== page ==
Speech given by
Chris Salmon, Executive Director, Markets, Bank of England
January 24, 2017
Like many flash events, the sterling moves [of October 7, 2016] seemed to have no clear trigger – just unusually large selling flows at a typically quiet period of the trading day. Instead the BIS report characterises the moves as the result of a confluence of factors, including the time of day, significant demand to sell sterling to hedge options positions, the execution of stop-loss orders and the withdrawal of liquidity by both human and automated traders in the face of unexpected volatility. Whilst it is true that this event was over in less time than it would have taken me to buy my regular morning latte, and as the BIS report noted, no systemic financial institutions appear to have incurred material losses, the reality is that our ability to describe how the flash unfolded doesn’t mean we can explain why it happened on 7 October.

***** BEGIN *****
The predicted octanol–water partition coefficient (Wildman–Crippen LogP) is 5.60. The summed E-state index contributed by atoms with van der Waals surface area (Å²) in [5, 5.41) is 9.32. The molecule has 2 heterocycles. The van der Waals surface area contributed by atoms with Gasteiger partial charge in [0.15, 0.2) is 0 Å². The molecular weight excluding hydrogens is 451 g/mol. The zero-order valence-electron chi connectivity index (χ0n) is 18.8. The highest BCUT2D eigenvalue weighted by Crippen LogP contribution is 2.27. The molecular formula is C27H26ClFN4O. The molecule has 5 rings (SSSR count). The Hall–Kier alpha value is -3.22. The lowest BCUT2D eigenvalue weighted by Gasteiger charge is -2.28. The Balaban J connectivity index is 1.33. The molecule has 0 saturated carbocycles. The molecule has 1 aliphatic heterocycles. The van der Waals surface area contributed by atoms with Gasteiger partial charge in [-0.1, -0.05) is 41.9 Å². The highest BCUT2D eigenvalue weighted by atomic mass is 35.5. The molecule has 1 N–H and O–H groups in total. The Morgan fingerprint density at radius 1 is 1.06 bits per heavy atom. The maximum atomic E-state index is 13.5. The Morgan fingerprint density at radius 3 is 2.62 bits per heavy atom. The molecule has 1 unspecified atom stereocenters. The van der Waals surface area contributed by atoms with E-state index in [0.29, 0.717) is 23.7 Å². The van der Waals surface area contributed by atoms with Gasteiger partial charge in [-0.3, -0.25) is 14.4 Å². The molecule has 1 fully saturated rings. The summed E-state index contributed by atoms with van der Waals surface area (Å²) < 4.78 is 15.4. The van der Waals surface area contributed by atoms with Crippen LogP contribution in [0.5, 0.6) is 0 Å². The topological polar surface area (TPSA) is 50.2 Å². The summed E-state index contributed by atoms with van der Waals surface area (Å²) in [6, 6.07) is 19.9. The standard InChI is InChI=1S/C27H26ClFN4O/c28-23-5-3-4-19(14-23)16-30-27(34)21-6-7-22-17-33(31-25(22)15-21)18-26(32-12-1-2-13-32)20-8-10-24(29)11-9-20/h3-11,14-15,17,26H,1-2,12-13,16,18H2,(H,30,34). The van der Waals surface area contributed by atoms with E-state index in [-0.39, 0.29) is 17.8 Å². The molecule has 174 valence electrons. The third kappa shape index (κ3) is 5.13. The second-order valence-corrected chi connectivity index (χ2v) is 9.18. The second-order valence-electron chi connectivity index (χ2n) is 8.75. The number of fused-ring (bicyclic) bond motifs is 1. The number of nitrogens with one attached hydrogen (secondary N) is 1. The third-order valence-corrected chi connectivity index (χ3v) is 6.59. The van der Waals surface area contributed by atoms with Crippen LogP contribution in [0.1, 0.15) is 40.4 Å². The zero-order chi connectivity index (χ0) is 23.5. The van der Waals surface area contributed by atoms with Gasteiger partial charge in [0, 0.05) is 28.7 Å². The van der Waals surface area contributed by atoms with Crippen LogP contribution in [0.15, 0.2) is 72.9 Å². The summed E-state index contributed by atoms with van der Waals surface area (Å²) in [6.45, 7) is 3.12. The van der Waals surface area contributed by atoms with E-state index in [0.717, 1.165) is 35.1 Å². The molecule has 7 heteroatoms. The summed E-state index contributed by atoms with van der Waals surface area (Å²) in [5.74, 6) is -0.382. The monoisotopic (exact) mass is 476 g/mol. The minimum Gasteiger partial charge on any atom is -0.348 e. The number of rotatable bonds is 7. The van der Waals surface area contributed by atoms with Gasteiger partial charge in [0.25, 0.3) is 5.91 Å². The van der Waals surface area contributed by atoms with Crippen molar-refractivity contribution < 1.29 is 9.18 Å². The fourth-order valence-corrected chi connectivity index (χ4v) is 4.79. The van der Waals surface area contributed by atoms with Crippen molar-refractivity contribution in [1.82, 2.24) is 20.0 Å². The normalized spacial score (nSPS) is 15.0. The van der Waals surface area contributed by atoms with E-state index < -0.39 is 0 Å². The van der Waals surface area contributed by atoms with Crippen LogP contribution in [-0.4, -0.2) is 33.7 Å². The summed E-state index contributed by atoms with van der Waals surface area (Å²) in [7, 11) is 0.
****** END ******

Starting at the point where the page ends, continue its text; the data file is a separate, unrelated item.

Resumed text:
So while recent events fortify my confidence in the ability of core financial markets to process identifiable risks, I equally expect flash moves in the self-same markets to continue to surprise us, even if I cannot hope to predict precisely when or in what instrument or currency pair the next significant flash event will occur.
The full speech is available here.